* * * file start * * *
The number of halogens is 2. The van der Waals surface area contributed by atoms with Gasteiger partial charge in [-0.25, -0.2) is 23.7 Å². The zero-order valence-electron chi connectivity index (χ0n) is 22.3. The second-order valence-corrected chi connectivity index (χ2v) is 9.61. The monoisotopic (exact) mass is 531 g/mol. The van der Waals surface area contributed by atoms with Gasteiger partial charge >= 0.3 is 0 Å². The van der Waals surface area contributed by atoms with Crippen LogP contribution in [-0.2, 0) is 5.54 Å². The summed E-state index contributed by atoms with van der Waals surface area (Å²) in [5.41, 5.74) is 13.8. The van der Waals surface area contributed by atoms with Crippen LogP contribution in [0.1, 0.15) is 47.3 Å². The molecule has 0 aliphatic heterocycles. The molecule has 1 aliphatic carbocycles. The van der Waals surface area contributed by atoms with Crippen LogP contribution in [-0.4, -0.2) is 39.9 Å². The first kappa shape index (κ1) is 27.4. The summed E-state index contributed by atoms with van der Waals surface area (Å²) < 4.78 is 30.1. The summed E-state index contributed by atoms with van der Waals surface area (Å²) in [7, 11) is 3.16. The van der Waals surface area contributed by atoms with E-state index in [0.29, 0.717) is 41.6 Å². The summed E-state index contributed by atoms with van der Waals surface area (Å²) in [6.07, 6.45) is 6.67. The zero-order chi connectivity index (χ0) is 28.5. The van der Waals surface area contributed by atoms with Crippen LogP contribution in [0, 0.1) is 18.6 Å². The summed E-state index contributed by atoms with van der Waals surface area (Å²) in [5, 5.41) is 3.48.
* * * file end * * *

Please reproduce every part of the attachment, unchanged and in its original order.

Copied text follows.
The number of halogens is 2. The van der Waals surface area contributed by atoms with Gasteiger partial charge in [-0.25, -0.2) is 23.7 Å². The zero-order valence-electron chi connectivity index (χ0n) is 22.3. The second-order valence-corrected chi connectivity index (χ2v) is 9.61. The monoisotopic (exact) mass is 531 g/mol. The van der Waals surface area contributed by atoms with Gasteiger partial charge >= 0.3 is 0 Å². The van der Waals surface area contributed by atoms with Crippen LogP contribution in [-0.2, 0) is 5.54 Å². The summed E-state index contributed by atoms with van der Waals surface area (Å²) in [5.41, 5.74) is 13.8. The van der Waals surface area contributed by atoms with Crippen LogP contribution in [0.1, 0.15) is 47.3 Å². The molecule has 0 aliphatic heterocycles. The molecule has 1 aliphatic carbocycles. The van der Waals surface area contributed by atoms with Crippen LogP contribution in [-0.4, -0.2) is 39.9 Å². The first kappa shape index (κ1) is 27.4. The summed E-state index contributed by atoms with van der Waals surface area (Å²) < 4.78 is 30.1. The summed E-state index contributed by atoms with van der Waals surface area (Å²) in [7, 11) is 3.16. The van der Waals surface area contributed by atoms with E-state index in [0.29, 0.717) is 41.6 Å². The summed E-state index contributed by atoms with van der Waals surface area (Å²) in [6.07, 6.45) is 6.67. The zero-order chi connectivity index (χ0) is 28.5. The van der Waals surface area contributed by atoms with Crippen LogP contribution in [0, 0.1) is 18.6 Å². The summed E-state index contributed by atoms with van der Waals surface area (Å²) in [5, 5.41) is 3.48.